Ivy Leaf - Fall 2002
Mary Lou Nemanic laughingly remarks that this should be the unofficial slogan of Penn State Altoona's newest baccalaureate degree program. In reality, the slogan is right on track with the College's new communications degree.
As the program coordinator for Penn State Altoona's bachelor of arts in Communications—which officially began this fall—Nemanic was charged with developing a major that would educate students in traditional media, such as newspaper, radio, and television, as well as growing technologies such as digital information and the Internet. And as someone who's not only worked in television, radio, newspapers, and photography, as well as directed and produced documentaries, advised student newspapers, and taught college courses in journalism and mass media in her native Minnesota, Nemanic's excited at the prospect of developing a brand-new program for the College that will provide its students with a cutting-edge degree.
"As I looked at other communications programs across the country and talked with media representatives to see what they were looking for, a convergent media program seemed to be the way to go in developing our College's program," Nemanic says. "A program that combines many types of media and trains our students in all of these aspects will best prepare them for the future job market."
"Convergent media" is a term born from the digital world in which we now live. With the advent of digital information technology and the Internet, many changes in the ways in which information is produced, disseminated and received have evolved. The traditional forms of communication with which most of us are familiar—such as newspapers, magazines, television, radio, motion pictures, and still photos —are becoming increasingly interconnected to one another through digital technology.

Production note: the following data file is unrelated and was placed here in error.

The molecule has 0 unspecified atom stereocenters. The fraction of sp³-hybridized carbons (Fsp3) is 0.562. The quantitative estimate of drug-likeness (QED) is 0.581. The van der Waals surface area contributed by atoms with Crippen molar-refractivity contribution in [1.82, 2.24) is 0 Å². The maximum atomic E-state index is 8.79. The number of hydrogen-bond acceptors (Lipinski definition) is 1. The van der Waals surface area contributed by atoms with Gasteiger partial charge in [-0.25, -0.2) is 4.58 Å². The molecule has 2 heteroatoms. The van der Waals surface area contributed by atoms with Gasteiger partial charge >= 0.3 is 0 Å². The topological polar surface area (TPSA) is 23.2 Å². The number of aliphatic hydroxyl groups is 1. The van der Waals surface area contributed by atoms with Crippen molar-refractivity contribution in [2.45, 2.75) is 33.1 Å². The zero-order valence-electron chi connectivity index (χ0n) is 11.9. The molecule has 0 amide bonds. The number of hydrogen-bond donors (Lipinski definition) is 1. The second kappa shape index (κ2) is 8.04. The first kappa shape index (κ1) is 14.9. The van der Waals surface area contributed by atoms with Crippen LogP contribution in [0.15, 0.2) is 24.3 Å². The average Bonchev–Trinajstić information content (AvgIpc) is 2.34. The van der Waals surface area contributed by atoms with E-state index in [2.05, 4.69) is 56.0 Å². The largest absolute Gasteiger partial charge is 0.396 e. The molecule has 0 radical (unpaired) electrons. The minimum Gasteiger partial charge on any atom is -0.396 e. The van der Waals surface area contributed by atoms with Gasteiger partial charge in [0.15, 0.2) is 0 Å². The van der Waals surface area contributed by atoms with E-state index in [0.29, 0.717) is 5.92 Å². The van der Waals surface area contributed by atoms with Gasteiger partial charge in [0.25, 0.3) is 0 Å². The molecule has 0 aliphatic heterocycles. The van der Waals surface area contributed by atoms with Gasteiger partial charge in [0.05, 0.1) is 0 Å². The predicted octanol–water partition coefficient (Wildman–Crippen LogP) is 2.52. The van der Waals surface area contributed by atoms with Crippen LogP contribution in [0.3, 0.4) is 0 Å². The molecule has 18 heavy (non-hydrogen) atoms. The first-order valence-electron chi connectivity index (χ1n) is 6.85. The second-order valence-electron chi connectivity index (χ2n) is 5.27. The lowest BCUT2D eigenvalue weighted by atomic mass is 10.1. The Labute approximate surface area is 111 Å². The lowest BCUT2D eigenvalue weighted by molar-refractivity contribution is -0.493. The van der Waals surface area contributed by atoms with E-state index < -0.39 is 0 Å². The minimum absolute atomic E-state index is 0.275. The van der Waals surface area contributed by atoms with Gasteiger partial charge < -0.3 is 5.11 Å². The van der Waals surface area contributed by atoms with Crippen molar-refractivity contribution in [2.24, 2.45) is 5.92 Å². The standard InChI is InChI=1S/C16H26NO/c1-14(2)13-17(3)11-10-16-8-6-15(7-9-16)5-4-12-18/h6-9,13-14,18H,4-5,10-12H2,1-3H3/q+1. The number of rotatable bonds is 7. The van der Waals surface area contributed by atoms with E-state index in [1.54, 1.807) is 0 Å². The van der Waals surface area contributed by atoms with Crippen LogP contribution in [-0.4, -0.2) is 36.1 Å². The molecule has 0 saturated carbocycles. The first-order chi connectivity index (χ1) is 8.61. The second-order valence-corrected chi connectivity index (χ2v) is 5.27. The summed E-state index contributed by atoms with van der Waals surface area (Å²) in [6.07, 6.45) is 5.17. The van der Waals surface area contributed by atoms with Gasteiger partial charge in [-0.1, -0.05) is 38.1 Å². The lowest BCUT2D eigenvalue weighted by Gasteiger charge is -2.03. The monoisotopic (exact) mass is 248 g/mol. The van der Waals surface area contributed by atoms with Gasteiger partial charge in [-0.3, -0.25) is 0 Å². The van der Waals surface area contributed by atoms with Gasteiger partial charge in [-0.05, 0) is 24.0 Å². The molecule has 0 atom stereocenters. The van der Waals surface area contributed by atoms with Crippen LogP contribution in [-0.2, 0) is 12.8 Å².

The days in which a student prepared for a job in solely one field—for example, newspaper journalism—and followed a lifelong career in this area are over.
"Students preparing for the job market no longer can be super-specialists in one area, but need multi-media experience through print, broadcast, and online media formatting, and Penn State Altoona's unique program will give them hands-on experience in all of these areas," Nemanic says. These broad-based skills are what employers are expecting and what students must acquire.
Timing is everything, and the timing of this new degree couldn't be better. The program is unique, Nemanic emphasizes, because the College has the opportunity to start new in a digital age and build the program from the ground up.
"We're not updating equipment or re-tooling something that's been in place for years. We're starting fresh and can really design a distinctive, nationally-respected program that will prepare our students with the experience they need."
Students will be gaining this experience through a variety of channels: they'll be required to take a news writing class in which they'll learn the different styles used for broadcast, print, and online writing, and they'll be working in new computer labs with digital equipment to learn video production and post-production techniques. Students' final capstone course – a convergent media seminar – will give them the opportunity to bring everything together that they learned and produce a project that they can add to their portfolio.